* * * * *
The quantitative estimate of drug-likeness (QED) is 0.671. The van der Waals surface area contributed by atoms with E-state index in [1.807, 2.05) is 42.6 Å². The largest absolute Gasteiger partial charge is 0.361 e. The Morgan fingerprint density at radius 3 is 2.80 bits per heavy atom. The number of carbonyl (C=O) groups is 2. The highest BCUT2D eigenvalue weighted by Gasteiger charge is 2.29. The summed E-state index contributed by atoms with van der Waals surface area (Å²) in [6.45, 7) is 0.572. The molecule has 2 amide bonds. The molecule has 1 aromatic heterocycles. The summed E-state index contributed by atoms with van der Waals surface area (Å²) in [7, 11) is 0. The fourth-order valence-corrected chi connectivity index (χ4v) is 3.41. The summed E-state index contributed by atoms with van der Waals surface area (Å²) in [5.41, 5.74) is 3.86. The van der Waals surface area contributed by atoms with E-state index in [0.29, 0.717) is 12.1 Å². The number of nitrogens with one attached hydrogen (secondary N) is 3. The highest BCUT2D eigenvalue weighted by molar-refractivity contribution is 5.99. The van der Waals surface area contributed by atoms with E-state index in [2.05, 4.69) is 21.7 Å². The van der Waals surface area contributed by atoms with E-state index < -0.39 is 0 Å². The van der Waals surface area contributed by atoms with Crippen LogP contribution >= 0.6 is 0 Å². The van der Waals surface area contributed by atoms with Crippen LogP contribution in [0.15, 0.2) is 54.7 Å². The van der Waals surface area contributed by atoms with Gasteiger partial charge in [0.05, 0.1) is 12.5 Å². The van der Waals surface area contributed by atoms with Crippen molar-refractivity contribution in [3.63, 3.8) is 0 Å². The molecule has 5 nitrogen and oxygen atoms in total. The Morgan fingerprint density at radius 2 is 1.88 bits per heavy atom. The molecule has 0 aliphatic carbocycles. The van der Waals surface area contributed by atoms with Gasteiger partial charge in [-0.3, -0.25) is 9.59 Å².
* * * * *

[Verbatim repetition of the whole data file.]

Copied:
The quantitative estimate of drug-likeness (QED) is 0.671. The van der Waals surface area contributed by atoms with E-state index in [1.807, 2.05) is 42.6 Å². The largest absolute Gasteiger partial charge is 0.361 e. The Morgan fingerprint density at radius 3 is 2.80 bits per heavy atom. The number of carbonyl (C=O) groups is 2. The highest BCUT2D eigenvalue weighted by Gasteiger charge is 2.29. The summed E-state index contributed by atoms with van der Waals surface area (Å²) in [6.45, 7) is 0.572. The molecule has 2 amide bonds. The molecule has 1 aromatic heterocycles. The summed E-state index contributed by atoms with van der Waals surface area (Å²) in [7, 11) is 0. The fourth-order valence-corrected chi connectivity index (χ4v) is 3.41. The summed E-state index contributed by atoms with van der Waals surface area (Å²) in [5.41, 5.74) is 3.86. The van der Waals surface area contributed by atoms with E-state index in [0.29, 0.717) is 12.1 Å². The number of nitrogens with one attached hydrogen (secondary N) is 3. The highest BCUT2D eigenvalue weighted by molar-refractivity contribution is 5.99. The van der Waals surface area contributed by atoms with E-state index in [2.05, 4.69) is 21.7 Å². The van der Waals surface area contributed by atoms with E-state index < -0.39 is 0 Å². The van der Waals surface area contributed by atoms with Crippen LogP contribution >= 0.6 is 0 Å². The van der Waals surface area contributed by atoms with Crippen LogP contribution in [0.15, 0.2) is 54.7 Å². The van der Waals surface area contributed by atoms with Gasteiger partial charge in [0.05, 0.1) is 12.5 Å². The van der Waals surface area contributed by atoms with Crippen molar-refractivity contribution in [3.63, 3.8) is 0 Å². The molecule has 5 nitrogen and oxygen atoms in total. The Morgan fingerprint density at radius 2 is 1.88 bits per heavy atom. The molecule has 0 aliphatic carbocycles. The van der Waals surface area contributed by atoms with Gasteiger partial charge in [-0.3, -0.25) is 9.59 Å².